So, tend to each one of these appeals, devote time to developing the logic of your message, use emotion to humanize your logic, and show your audience you are worth listening to. You will surely go where no one has gone before!

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Tweak Your Lessons: March Updates

The reboot of PCPO is two weeks in, and already the team has seen several areas where “tweaking” will be needed in order to help students successfully complete their major project in the course, the Ignite presentation. Current challenges we face with this week by week process-based model are:

  • Students don’t sufficiently study welcome materials and don’t understand the course is based on the major project. There seems to be a disconnect between our communication of the process and their conditioning, which is to complete one task at a time without considering how each task connects with another.
    • Possible fix–schedule GoTo earlier in the week. Require attendance?
  • Students are choosing overused or unsuitable topics for the format and approach.
    • Do what we do in class–students must submit ten topics, workshop each one with their instructor, determine which three will work best for the project, then analyze each one using the model Andrew Dlugan proposes in his article “The Secret of Choosing Successful Speech Topics”.

In addition to testing the reboot of the class, I’ve also been working on several of the decks from last month I didn’t have a chance to tweak because of REAL Delivery and SIMPLE Design. I’ll be debuting Tweak Your Resume online next month, and I just used the Brainstorming and Structuring deck in today’s group workshop/planning/design session for the upcoming worst case scenario presentation.

The second version of Tweak Your Resume uses a more cohesive color scheme. I am also experimenting with smaller text unified visuals.

The second version of Tweak Your Resume uses a more cohesive color scheme. I am also experimenting with smaller text and more unified visuals.

This deck will need serious revision before it's  show ready. The content is specific to an in-class project the students are working on, though I'd like for it to become a general purpose tutorial on choosing a topic for and organizing a demonstration speech.

This deck will need serious revision before it’s show ready. The content is specific to an in-class project the students are working on, though I’d like for it to become a general purpose tutorial on choosing a topic for and organizing a demonstration speech. In this presentation, I’ve tried to detach from the image-only approach to include vector icons from thenounproject.com

What presentation projects have you been working on lately? What decks are you excited to share with others?

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Slideshare of the Day: Storytelling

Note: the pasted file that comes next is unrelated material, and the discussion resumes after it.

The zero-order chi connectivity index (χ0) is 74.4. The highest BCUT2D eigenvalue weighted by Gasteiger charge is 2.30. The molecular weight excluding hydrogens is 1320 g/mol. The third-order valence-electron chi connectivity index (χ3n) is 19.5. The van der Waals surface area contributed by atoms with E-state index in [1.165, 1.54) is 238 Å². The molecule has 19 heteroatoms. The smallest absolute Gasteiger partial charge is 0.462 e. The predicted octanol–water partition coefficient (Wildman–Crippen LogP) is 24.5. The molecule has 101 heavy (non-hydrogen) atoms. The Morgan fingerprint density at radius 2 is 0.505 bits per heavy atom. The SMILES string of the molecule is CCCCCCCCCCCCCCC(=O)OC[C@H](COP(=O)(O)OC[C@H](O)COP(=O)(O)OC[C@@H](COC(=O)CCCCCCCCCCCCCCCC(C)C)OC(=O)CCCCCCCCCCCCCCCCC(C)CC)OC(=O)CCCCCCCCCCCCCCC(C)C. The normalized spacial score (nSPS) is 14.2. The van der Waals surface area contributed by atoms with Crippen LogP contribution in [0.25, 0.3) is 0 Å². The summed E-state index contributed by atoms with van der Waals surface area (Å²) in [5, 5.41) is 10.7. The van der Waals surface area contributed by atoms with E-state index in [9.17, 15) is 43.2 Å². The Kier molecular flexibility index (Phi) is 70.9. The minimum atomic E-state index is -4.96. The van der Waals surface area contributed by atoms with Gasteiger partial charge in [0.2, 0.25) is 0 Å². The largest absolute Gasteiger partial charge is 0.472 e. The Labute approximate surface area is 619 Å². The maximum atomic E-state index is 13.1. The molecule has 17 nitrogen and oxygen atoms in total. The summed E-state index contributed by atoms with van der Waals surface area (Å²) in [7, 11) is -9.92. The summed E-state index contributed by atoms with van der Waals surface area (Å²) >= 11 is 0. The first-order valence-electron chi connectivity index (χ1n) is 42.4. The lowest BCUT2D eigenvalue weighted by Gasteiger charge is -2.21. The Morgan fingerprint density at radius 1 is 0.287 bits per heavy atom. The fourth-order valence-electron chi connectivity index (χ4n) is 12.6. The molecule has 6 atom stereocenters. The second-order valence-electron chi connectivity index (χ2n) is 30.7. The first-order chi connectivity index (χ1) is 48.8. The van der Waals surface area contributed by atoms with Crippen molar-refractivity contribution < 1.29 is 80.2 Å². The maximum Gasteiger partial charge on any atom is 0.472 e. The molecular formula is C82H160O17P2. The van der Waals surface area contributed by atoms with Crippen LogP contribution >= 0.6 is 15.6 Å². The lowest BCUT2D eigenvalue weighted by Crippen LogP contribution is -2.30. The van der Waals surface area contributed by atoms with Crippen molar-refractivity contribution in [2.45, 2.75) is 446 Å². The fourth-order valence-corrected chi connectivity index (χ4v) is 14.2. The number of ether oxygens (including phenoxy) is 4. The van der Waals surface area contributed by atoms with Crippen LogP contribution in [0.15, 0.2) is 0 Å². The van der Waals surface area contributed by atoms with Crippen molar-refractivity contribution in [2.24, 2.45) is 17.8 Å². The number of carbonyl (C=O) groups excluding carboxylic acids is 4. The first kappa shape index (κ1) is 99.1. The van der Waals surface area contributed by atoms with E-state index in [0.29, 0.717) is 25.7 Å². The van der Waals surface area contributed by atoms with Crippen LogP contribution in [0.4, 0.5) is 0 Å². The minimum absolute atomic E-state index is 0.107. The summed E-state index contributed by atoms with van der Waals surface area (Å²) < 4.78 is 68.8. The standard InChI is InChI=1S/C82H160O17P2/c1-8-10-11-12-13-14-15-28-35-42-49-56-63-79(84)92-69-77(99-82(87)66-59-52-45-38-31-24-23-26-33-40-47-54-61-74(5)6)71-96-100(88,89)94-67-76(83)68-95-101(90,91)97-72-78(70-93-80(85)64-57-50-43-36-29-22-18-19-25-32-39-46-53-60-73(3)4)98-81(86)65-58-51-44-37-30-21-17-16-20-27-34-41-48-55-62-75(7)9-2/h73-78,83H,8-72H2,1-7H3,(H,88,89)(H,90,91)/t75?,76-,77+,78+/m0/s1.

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Yesterday, Alex Rister shared one of decks we now use in the online iteration of Professional Communication and Presentation, and today I’d like to pass that knowledge along. “Storytelling: Using the Most Powerful Information Delivery Tool” lays down a few basic principles and ideas about this very sticky method of communication. Storytelling is a cornerstone of the human experience. What a statistic cannot communicate alone, a story can bring to life. The deck begins by explaining the difference between report, whose purpose is to inform, and story, whose purpose is to entertain. A presentation happily lives in the middle of these two and can really help bridge the divide between informing and entertaining. But, it’s the use of story IN the presentation (and not just the slapping of a story in at the beginning or end of a speech) that really makes it so powerful.

As Nancy Duarte discusses below and Alex reiterates in the deck, we should work to layer story into an informative or persuasive speech as one layers a cake (a little info, a little story, repeat).

The deck goes on to explain what makes an effective story (conflict, characters, details, clear theme) as well as comparing story structure to presentation structure. In terms of design, Alex follows the SIMPLE method by keeping her theme unified (one typeface, Ostrich Sans, used in two weights; two contrasting colors used for emphasis, a repeated use of shape), focusing on one idea per slide, and applying the picture superiority effect consistently.

 

 

Do you incorporate story into your presentations? What types of stories do you find resonate with your audiences? Do personal stories work best?

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Data Display of the Day: Studying Abroad

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As a subscriber to Daily Infographic, I receive a daily dose of data visualization awesomeness in my in box. Today’s share comes from the newest contributor to Daily Infographic, Lindsey Lawrence. Lindsey shares with readers a very useful visualization for young folks considering studying (or teaching) overseas created by Course Hero, a site devoted to providing college students with useful supplements to their formal instruction. My 18-year-old sister is currently in the process of choosing where she will complete her undergraduate study. Although studying abroad hasn’t come up as an option yet, it’s an opportunity I wish I’d taken advantage of as a student (hint, hint, Karen Kacir…just a semester!).